The best-pitched game in Mets history was this near-perfectoThis is the third in a series of top 10 lists we will be generating on the Mets this month. We’ve previously covered the Mets most notable home runs (part 1|part 2) and best defensive players (part 1|part 2). Next up: the 10 greatest pitching performances in Mets history. We’ve combined regular season and postseason for this one and we’ve spaced out the results over two days. No. 6 through 10 ran Tuesday. Here are the top five.
Feel free to share your thoughts in the comments.
5. Jon Matlack vs. Reds (Oct. 7, 1973)
With the Mets down 1-0 to the Reds and having suffered a crushing loss in Game 1 of the LCS (Tom Seaver allowed home runs in the eighth and ninth inning to blow a 1-0 lead), the Mets were in desperation mode in Game 2.
They got a brilliant performance from Jon Matlack, who grabbed hold of a 1-0 fourth-inning lead and didn’t let go. Matlack pitched a two-hit shutout, allowing only a pair of harmless singles to Andy Kosco and the Mets added insurance runs late to win 4-0.
How good was Matlack? The first four hitters in the Reds lineup -- Pete Rose, Joe Morgan, Tony Perez and Johnny Bench -- were a combined 0-for-16.
This was the first of three brilliant starts that postseason by Matlack, in which he allowed three unearned runs in 23 innings. The fourth (unfortunately for Mets fans) was a loss to the Athletics in Game 7 of the World Series.
Stat to know: Sixteen pitchers have thrown at least 15 postseason innings for the Mets. The lowest ERA among those hurlers is Jon Matlack’s 1.40.
4. Bobby Jones vs. Giants (Oct. 8, 2000)
A brief moment of personal reminiscence here: I can remember watching Jones from the upper deck of Shea Stadium as he threw his warmup pitches prior to Game 4 of the NLDS, thinking “this looks like a guy who is 100 percent ready to go.”
Best Mets Pitching Performance
In an MLB Debut
Jones confirmed my intuition when I talked with him about it a few years ago. His wife had a similar feeling the day before, when she told Bobby Valentine that Jones would pitch “the game of his life.”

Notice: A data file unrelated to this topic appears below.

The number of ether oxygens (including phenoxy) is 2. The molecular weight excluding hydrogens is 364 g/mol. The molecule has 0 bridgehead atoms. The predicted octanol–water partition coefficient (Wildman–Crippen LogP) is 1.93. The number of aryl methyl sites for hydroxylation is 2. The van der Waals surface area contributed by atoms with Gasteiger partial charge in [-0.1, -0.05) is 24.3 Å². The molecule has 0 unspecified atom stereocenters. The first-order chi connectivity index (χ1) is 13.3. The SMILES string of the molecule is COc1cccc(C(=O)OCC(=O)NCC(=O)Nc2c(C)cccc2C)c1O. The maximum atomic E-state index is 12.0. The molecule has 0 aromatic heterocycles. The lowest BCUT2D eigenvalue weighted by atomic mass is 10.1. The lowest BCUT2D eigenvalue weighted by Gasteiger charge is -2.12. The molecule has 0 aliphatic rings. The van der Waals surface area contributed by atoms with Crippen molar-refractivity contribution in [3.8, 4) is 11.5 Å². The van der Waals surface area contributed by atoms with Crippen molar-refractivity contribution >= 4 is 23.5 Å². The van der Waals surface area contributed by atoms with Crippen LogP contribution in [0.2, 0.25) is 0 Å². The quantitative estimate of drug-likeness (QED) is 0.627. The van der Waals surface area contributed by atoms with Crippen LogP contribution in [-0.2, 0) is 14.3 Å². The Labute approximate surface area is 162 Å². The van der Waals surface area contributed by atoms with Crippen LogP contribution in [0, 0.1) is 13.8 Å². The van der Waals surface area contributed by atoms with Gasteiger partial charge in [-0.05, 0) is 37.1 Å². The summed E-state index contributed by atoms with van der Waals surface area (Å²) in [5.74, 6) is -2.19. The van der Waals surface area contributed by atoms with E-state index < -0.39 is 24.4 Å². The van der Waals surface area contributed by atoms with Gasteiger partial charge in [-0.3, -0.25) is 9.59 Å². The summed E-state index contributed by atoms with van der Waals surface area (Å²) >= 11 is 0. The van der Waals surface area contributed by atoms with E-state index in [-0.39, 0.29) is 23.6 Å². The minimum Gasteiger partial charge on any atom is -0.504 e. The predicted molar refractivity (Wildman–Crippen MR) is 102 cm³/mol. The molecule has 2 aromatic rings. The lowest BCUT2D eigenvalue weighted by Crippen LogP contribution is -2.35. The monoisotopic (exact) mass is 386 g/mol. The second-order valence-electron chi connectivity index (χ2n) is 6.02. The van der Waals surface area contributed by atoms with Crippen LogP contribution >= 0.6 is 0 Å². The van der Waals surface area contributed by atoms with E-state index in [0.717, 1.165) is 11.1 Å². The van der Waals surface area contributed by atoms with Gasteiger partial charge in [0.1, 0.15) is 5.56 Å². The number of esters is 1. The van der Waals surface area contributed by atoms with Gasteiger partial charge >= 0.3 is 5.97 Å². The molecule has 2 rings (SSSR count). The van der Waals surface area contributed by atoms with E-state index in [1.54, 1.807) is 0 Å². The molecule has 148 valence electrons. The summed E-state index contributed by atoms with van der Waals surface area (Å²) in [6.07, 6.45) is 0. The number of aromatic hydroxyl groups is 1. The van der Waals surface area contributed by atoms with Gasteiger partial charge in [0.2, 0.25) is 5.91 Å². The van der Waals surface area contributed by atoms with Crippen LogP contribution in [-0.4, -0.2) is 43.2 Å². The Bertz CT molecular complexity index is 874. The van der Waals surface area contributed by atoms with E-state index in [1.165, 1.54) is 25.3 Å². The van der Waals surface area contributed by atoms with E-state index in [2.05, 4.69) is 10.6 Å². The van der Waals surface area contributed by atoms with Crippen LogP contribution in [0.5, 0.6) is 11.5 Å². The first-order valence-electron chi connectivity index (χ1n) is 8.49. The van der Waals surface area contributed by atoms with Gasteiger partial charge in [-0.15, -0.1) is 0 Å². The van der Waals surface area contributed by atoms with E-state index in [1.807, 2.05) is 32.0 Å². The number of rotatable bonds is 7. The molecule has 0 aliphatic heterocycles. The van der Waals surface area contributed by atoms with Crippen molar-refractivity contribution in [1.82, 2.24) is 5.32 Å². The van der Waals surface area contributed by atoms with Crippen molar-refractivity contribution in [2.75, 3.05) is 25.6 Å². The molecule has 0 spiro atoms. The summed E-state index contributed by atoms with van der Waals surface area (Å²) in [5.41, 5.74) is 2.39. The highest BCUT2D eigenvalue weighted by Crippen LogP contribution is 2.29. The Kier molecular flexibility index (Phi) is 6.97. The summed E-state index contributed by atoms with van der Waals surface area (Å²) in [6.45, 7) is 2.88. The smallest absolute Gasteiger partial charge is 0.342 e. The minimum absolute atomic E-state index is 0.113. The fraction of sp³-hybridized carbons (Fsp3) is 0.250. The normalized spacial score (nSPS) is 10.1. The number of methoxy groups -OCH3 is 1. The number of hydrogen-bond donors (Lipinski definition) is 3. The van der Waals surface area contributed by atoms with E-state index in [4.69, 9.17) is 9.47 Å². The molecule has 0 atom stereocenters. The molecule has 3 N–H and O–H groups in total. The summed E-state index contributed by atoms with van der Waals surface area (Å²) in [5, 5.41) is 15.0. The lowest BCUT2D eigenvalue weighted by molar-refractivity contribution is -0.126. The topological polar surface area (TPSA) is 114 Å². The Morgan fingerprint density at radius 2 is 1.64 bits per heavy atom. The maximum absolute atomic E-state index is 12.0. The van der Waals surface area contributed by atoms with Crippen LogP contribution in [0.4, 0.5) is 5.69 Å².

“You can imagine the electricity and the atmosphere at Shea that day,” Jones said. “I had no idea what it was like. I was so locked in. I didn’t hear another person say anything. I was so focused.”
Jones rewarded Valentine’s decision to start him by indeed pitching the best game of his life. He retired the side in order in every inning, but the fifth, and the only hit he allowed was a Jeff Kent double just over third baseman Robin Ventura’s glove.
The end result was a 5-0, one-hit shutout (“a masterpiece” as ESPN’s Jon Miller would call it) that put the Mets into the NLCS against the Cardinals.
Stat to know: Jones is one of six pitchers to throw a no-hitter or one-hit shutout in postseason play. He was the first since Jim Lonborg did so for the Red Sox against the Cardinals in Game 2 of the 1967 World Series.
3. Johan Santana vs. Cardinals (June 1, 2012)
I’m guessing the younger fans would like to see this game No. 1, given the historical significance attached to the Mets finally getting their first no-hitter. But I think this is its rightful place when put into a broader perspective.
AP Photo/Kathy Kmonicek